When a person creates a will, they create a legal document stating that these are their wishes for their possessions after they are gone. Normally wills will go through the courts with no problems, but because of certain circumstances some wills do get overturned and may require probate administration. What are the reasons for contesting a will?
One of the top reasons wills can be contested and overturned is that the person who made out the will lacked the mental capacity to do so. This is also known as testamentary capacity and it speaks to those with dementia, mental illness, minors, or those with a diminished mental capacity due to developmental issues or illness.
The creator of the will did not realize or have the ability to truly understand what they were signing before doing so. This can be overturned by the courts.
A will can be contested if you can prove that fraud was committed. This means that the will was made when some other person had undue influence over the writer of the will to write it how they wanted it to be. The creator can also be tricked into writing it when they had no plan to do so, or a third person could have forged the will themselves before signing the creator's name to it.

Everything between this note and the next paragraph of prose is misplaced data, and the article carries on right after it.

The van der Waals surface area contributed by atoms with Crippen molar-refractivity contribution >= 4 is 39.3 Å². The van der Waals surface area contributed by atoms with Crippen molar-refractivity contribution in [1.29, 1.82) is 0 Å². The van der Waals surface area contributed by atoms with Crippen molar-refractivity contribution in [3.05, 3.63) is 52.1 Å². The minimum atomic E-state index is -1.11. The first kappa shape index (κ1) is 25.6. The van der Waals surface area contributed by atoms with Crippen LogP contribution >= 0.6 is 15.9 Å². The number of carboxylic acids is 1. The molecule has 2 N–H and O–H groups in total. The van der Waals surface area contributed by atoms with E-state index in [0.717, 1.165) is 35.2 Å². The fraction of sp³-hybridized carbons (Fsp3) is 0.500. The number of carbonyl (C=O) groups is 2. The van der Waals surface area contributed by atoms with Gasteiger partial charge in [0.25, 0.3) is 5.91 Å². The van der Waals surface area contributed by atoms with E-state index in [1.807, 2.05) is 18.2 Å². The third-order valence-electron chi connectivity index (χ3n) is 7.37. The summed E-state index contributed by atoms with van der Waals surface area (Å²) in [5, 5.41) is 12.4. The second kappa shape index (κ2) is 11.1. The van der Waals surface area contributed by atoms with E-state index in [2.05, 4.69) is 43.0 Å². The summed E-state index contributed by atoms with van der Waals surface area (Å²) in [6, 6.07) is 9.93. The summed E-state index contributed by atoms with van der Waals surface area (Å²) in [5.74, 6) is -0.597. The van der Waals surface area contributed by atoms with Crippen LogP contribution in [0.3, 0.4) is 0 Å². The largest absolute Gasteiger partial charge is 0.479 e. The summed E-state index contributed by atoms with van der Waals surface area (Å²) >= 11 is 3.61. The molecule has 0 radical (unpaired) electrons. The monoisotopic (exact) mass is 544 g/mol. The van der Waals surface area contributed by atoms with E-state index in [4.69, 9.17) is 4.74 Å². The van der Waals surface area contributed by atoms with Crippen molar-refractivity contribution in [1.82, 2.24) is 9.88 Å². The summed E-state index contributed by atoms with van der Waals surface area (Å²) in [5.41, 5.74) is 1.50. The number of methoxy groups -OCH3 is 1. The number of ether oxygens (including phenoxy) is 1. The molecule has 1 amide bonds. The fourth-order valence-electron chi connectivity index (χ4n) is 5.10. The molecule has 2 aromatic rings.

It is possible that a will can be contested if there are actually two wills in play. The earlier version could be an outdated document, and instead of updating the one they already had they created a new will. This can nullify the first will and therefore can be overturned in court. The older will should always be destroyed if a new one has been made, but there have been instances of that being overlooked.
When a will is created, the signing has to be witnessed by at least two people. These people need to be adults and not the heirs listed in the will itself. There are some states, however, that do allow handwritten wills in which the signing has not been witnessed by anyone. These types of wills can be contested much easier because there is no proof that the person signing it was not forced to do so.
Every state has their own laws about what is legal to place into a will and what must be present to make that will legal. For example, most states require that is has the person's name, that it has appointed an executor or executrix of the will, and it must have at least one item such as a piece of property to give to an heir stated within it.